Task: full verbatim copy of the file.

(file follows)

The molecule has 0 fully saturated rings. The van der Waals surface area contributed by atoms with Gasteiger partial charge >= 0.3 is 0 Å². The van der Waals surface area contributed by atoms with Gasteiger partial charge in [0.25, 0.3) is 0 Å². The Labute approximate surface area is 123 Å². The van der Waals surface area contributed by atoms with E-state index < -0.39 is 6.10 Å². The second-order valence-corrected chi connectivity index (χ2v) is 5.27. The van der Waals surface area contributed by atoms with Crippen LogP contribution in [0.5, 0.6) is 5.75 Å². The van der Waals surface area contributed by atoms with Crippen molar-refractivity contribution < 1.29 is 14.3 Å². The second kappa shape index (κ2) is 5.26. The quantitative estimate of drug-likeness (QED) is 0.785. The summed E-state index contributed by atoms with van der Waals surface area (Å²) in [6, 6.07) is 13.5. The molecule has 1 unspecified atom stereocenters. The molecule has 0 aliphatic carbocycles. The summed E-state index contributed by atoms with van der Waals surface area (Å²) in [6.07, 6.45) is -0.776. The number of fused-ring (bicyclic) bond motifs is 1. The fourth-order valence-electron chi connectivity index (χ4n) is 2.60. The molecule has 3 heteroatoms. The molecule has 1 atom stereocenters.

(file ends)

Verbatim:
The molecule has 0 fully saturated rings. The van der Waals surface area contributed by atoms with Gasteiger partial charge >= 0.3 is 0 Å². The van der Waals surface area contributed by atoms with Gasteiger partial charge in [0.25, 0.3) is 0 Å². The Labute approximate surface area is 123 Å². The van der Waals surface area contributed by atoms with E-state index < -0.39 is 6.10 Å². The second-order valence-corrected chi connectivity index (χ2v) is 5.27. The van der Waals surface area contributed by atoms with Crippen LogP contribution in [0.5, 0.6) is 5.75 Å². The van der Waals surface area contributed by atoms with Crippen molar-refractivity contribution < 1.29 is 14.3 Å². The second kappa shape index (κ2) is 5.26. The quantitative estimate of drug-likeness (QED) is 0.785. The summed E-state index contributed by atoms with van der Waals surface area (Å²) in [6, 6.07) is 13.5. The molecule has 1 unspecified atom stereocenters. The molecule has 0 aliphatic carbocycles. The summed E-state index contributed by atoms with van der Waals surface area (Å²) in [6.07, 6.45) is -0.776. The number of fused-ring (bicyclic) bond motifs is 1. The fourth-order valence-electron chi connectivity index (χ4n) is 2.60. The molecule has 3 heteroatoms. The molecule has 1 atom stereocenters.